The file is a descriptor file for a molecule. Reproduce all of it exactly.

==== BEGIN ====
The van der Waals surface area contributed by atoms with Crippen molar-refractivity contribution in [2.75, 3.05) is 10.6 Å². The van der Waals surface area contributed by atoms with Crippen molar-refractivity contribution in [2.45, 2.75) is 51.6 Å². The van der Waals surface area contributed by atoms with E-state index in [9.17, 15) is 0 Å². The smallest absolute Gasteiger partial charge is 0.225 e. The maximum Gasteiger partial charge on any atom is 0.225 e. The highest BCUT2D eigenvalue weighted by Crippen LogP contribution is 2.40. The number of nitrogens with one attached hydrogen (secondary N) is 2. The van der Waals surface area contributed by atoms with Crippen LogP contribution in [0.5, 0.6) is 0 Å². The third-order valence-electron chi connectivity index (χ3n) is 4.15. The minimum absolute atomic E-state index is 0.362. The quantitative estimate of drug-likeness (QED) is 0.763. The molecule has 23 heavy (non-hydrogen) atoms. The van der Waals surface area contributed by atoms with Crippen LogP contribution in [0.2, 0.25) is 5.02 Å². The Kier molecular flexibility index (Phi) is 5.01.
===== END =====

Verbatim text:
The van der Waals surface area contributed by atoms with Crippen molar-refractivity contribution in [2.75, 3.05) is 10.6 Å². The van der Waals surface area contributed by atoms with Crippen molar-refractivity contribution in [2.45, 2.75) is 51.6 Å². The van der Waals surface area contributed by atoms with E-state index in [9.17, 15) is 0 Å². The smallest absolute Gasteiger partial charge is 0.225 e. The maximum Gasteiger partial charge on any atom is 0.225 e. The highest BCUT2D eigenvalue weighted by Crippen LogP contribution is 2.40. The number of nitrogens with one attached hydrogen (secondary N) is 2. The van der Waals surface area contributed by atoms with Crippen LogP contribution in [0.5, 0.6) is 0 Å². The third-order valence-electron chi connectivity index (χ3n) is 4.15. The minimum absolute atomic E-state index is 0.362. The quantitative estimate of drug-likeness (QED) is 0.763. The molecule has 23 heavy (non-hydrogen) atoms. The van der Waals surface area contributed by atoms with Crippen LogP contribution in [0.2, 0.25) is 5.02 Å². The Kier molecular flexibility index (Phi) is 5.01.